7. The connector plate of claim 6 wherein adjacent rows of slots are staggered relative to one another and the slots of adjacent rows are reversed relative to one another, the distance between the ,slots of each row being slightly less than the length of each slot, each prong being twisted so that the barbed tip thereof tits through the slot of an underlying plate of the same construction whereby the plate can be applied over a plate having an identical slot and prong arrangement by overlaying the plates so that each slot of each row of slots of the top plate spans the distances between adjacent slots of each reversed row of slots of the underlying plate.
8. The connector plate of claim 7 wherein said plate is rectangular, the side edges of each plate being embossed to stifien the plate and cause the plate edges to press into .the wood upon application to a truss.
9. The connector plate of claim 8 wherein the side edges of each plate are embossed to stifien the plate and cause the plate edges to press into the wood upon application to connect the joint of atruss.
10. The connector plate of claim 6 wherein the shortest distance between the slots of adjacent rows is shorter than the distance between the slots of each row whereby the plate will tear diagonally under stress.
|Cited Patent||Filing date||Publication date||Applicant||Title|
|US3347126 *||Oct 4, 1965||Oct 17, 1967||Gail H Templin||Connector plate for wood trusses|
|US3362277 *||Apr 21, 1966||Jan 9, 1968||Hydro Air Eng Inc||Connector plates|
|US3364805 *||Apr 2, 1965||Jan 23, 1968||Sanford Ind Inc||Connector plate|
|US3416283 *||Nov 3, 1966||Dec 17, 1968||Sanford Arthur Carol||Combination wood and metal trusses|
|US3417652 *||Dec 23, 1966||Dec 24, 1968||Troy Steel Corp||Reinforcing gusset plate|
|US3479920 *||Sep 5, 1967||Nov 25, 1969||Sanford Arthur C||Connector plate|
|Citing Patent||Filing date||Publication date||Applicant||Title|
|US4235148 *||Dec 19, 1977||Nov 25, 1980||Menge Richard J||Connector plate|
|US4318652 *||Jun 29, 1979||Mar 9, 1982||Truswal Systems Corporation||Connector plate|
|US4343580 *||Aug 30, 1979||Aug 10, 1982||Gang Nail Systems, Inc.||Structural joint connector|
|US4418509 *||Dec 3, 1981||Dec 6, 1983||Gang-Nail Systems, Inc.||Structural joint connector|
|US4549838 *||Nov 14, 1980||Oct 29, 1985||Alpine Engineered Products, Inc.||Method of manufacturing a connector plate, connector plate and machine for manufacturing connector plate|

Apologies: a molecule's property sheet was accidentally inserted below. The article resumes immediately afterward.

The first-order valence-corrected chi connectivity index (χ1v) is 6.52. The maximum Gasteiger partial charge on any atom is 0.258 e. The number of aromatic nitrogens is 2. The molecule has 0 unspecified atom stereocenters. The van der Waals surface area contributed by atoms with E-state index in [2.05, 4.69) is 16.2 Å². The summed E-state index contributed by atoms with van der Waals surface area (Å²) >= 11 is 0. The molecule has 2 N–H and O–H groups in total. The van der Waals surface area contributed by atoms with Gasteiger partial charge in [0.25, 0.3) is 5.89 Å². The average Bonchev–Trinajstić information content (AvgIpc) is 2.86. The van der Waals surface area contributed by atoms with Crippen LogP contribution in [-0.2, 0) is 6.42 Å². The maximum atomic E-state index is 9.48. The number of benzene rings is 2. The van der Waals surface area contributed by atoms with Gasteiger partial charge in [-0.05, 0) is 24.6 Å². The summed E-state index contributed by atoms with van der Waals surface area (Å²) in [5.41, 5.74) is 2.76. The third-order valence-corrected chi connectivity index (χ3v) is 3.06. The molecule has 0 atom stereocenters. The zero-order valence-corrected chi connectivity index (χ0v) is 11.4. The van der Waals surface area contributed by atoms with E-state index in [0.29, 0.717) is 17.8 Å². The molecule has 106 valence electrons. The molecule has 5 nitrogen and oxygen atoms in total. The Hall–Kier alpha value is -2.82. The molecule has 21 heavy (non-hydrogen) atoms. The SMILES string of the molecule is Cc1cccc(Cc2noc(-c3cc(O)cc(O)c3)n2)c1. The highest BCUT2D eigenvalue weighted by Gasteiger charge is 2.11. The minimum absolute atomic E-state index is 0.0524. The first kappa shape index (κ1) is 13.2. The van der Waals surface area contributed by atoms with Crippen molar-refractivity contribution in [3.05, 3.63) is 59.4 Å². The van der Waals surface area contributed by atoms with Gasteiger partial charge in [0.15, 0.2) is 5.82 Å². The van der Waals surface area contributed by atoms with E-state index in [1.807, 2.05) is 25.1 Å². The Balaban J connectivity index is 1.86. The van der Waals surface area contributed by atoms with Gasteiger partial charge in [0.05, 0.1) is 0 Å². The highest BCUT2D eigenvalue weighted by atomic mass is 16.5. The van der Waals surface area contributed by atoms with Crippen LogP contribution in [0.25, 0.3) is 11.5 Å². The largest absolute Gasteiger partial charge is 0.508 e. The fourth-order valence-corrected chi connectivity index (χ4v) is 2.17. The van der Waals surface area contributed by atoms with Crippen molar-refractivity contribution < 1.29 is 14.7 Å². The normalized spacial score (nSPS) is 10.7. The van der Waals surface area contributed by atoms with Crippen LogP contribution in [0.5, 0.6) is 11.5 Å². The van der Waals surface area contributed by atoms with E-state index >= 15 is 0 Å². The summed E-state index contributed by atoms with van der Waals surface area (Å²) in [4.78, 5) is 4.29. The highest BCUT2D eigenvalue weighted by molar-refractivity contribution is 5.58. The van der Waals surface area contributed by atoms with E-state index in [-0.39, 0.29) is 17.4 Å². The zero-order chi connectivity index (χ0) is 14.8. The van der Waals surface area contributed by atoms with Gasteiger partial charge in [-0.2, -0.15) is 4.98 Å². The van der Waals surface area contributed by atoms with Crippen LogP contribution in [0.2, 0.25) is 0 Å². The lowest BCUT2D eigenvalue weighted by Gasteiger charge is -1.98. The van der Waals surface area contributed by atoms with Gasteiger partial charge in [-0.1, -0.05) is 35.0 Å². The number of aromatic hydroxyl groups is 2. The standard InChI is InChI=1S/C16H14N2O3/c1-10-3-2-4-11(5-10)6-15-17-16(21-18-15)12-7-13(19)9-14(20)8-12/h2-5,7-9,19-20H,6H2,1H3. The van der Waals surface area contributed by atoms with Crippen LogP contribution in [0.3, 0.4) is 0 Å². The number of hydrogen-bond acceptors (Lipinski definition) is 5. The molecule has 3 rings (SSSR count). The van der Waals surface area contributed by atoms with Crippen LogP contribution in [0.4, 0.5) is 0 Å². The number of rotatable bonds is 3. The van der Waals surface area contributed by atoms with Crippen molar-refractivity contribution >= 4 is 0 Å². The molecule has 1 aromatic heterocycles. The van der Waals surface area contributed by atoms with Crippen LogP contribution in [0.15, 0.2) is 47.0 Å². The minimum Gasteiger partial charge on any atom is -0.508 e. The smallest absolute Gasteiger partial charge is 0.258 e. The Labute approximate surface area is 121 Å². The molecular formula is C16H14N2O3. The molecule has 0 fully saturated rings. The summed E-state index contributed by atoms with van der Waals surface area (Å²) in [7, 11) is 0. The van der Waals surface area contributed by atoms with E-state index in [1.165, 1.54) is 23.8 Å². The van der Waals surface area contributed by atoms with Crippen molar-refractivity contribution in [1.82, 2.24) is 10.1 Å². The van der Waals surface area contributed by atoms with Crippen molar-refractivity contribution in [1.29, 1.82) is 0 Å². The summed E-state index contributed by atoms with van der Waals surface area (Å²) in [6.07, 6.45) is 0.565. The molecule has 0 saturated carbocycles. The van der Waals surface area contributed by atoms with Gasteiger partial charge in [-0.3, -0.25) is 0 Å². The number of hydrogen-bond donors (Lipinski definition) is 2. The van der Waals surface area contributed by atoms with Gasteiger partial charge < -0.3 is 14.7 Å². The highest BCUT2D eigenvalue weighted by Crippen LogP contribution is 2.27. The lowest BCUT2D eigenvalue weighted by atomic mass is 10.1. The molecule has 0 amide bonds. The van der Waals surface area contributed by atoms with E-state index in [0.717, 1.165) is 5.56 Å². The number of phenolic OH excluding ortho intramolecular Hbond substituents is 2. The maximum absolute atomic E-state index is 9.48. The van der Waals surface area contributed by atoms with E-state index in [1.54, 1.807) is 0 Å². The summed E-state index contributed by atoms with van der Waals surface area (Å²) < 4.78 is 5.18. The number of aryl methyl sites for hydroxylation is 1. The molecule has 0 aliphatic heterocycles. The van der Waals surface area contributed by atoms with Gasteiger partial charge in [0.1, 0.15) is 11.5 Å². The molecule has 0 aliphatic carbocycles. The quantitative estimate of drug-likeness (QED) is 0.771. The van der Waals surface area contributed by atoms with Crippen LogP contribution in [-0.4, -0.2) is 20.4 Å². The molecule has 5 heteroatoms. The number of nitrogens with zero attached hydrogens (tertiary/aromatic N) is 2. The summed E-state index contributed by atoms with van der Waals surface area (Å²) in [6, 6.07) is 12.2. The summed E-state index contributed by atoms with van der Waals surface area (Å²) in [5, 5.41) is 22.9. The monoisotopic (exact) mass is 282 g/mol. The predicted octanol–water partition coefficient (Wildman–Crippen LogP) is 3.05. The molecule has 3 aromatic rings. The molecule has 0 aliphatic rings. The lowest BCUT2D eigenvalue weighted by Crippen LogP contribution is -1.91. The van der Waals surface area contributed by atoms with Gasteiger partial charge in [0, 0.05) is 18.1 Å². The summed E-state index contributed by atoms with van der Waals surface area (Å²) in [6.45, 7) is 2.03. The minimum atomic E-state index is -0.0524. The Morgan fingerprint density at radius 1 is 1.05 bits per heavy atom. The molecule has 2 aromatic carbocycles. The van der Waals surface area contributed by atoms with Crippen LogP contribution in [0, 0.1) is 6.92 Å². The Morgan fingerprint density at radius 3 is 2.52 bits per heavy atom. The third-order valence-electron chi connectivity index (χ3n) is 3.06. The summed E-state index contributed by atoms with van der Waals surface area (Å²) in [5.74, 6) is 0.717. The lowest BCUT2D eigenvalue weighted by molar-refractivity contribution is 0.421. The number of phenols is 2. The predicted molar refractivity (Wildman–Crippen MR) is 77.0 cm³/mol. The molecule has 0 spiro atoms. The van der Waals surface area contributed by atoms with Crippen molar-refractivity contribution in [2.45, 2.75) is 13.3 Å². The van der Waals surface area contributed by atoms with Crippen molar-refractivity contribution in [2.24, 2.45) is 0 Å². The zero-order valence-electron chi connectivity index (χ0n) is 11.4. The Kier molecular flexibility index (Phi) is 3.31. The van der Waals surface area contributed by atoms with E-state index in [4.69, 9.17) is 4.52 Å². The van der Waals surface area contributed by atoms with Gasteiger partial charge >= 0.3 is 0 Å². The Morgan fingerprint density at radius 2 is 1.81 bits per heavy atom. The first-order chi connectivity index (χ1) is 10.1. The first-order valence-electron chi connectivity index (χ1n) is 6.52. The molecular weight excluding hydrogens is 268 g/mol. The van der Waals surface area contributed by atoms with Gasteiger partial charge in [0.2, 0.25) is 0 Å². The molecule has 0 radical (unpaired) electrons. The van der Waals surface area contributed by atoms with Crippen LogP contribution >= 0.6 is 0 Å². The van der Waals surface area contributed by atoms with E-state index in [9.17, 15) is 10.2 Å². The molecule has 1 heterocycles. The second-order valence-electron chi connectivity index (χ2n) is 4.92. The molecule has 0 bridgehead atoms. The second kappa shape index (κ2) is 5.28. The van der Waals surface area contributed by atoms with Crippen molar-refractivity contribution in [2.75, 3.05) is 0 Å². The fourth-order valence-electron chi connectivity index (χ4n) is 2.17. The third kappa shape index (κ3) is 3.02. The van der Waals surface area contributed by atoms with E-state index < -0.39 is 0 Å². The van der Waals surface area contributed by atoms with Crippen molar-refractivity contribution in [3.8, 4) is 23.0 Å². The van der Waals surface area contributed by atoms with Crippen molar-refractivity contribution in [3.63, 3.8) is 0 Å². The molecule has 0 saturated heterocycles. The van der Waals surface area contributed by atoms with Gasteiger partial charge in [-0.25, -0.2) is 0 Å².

|US4737060 *||Aug 28, 1985||Apr 12, 1988||Birckhead Robert W||Staggered teeth plate|
|US5285720 *||Oct 2, 1992||Feb 15, 1994||Wright Ronnie F||Apparatus and method of manufacturing wood trusses|
|US5661993 *||May 22, 1995||Sep 2, 1997||Tee-Lok Corporation||Punch tool and method for manufacturing truss plates|
|US5833421 *||Sep 16, 1996||Nov 10, 1998||Alpine Engineered Products, Inc.||Connector plate|
|US5848866 *||Mar 20, 1997||Dec 15, 1998||Tee-Lok Corporation||Truss plates, punch for forming same, and associated method for using same|
|US6066048 *||May 13, 1998||May 23, 2000||Alpine Engineered Products, Inc.||Punch and die for producing connector plates|
|US6101780 *||Feb 9, 1998||Aug 15, 2000||Kreidt; William||Building construction device and process|
|US6171043 *||Jun 29, 1999||Jan 9, 2001||Metal Truss, L.L.C.||Corner jack connector with prongs|
|US20030228204 *||May 8, 2003||Dec 11, 2003||Philip Bear||Connector plate|
|US20110258828 *||Apr 21, 2010||Oct 27, 2011||Mitek Holdings, Inc.||Nailing Plate|
|U.S. Classification||411/468, 403/283, 411/921, 52/712|
|Cooperative Classification||F16B15/0046, Y10S411/921|
|Jun 4, 1984||AS02||Assignment of assignor's interest|
Owner name: WOOD, GORDON G.
Owner name: WOODCO, LTD., 750 NICHOLAS BLVD., ELK GROVE, IL 60
Effective date: 19840529
|Jun 4, 1984||AS||Assignment|
Owner name: WOODCO, LTD., 750 NICHOLAS BLVD., ELK GROVE, IL 6
Free format text: ASSIGNMENT OF ASSIGNORS INTEREST.;ASSIGNOR:WOOD, GORDON G.;REEL/FRAME:004270/0375
Effective date: 19840529